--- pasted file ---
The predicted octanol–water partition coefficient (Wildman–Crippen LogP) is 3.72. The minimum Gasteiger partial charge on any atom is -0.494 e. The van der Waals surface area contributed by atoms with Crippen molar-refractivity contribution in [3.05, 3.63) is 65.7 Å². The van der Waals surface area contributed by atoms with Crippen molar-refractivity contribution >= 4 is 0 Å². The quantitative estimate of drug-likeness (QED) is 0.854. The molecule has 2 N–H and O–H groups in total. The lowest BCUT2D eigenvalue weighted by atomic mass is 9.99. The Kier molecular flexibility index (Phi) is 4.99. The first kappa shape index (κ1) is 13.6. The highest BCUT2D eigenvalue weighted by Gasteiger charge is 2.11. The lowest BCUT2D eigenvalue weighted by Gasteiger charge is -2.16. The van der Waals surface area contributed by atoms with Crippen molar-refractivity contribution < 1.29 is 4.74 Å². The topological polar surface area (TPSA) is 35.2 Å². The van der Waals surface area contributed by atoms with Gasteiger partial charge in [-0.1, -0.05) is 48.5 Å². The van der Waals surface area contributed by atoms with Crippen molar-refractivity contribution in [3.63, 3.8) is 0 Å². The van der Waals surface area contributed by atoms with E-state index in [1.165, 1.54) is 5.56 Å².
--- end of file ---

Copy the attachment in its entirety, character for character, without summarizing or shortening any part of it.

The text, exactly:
The predicted octanol–water partition coefficient (Wildman–Crippen LogP) is 3.72. The minimum Gasteiger partial charge on any atom is -0.494 e. The van der Waals surface area contributed by atoms with Crippen molar-refractivity contribution in [3.05, 3.63) is 65.7 Å². The van der Waals surface area contributed by atoms with Crippen molar-refractivity contribution >= 4 is 0 Å². The quantitative estimate of drug-likeness (QED) is 0.854. The molecule has 2 N–H and O–H groups in total. The lowest BCUT2D eigenvalue weighted by atomic mass is 9.99. The Kier molecular flexibility index (Phi) is 4.99. The first kappa shape index (κ1) is 13.6. The highest BCUT2D eigenvalue weighted by Gasteiger charge is 2.11. The lowest BCUT2D eigenvalue weighted by Gasteiger charge is -2.16. The van der Waals surface area contributed by atoms with Crippen molar-refractivity contribution < 1.29 is 4.74 Å². The topological polar surface area (TPSA) is 35.2 Å². The van der Waals surface area contributed by atoms with Gasteiger partial charge in [-0.1, -0.05) is 48.5 Å². The van der Waals surface area contributed by atoms with Crippen molar-refractivity contribution in [3.63, 3.8) is 0 Å². The van der Waals surface area contributed by atoms with E-state index in [1.165, 1.54) is 5.56 Å².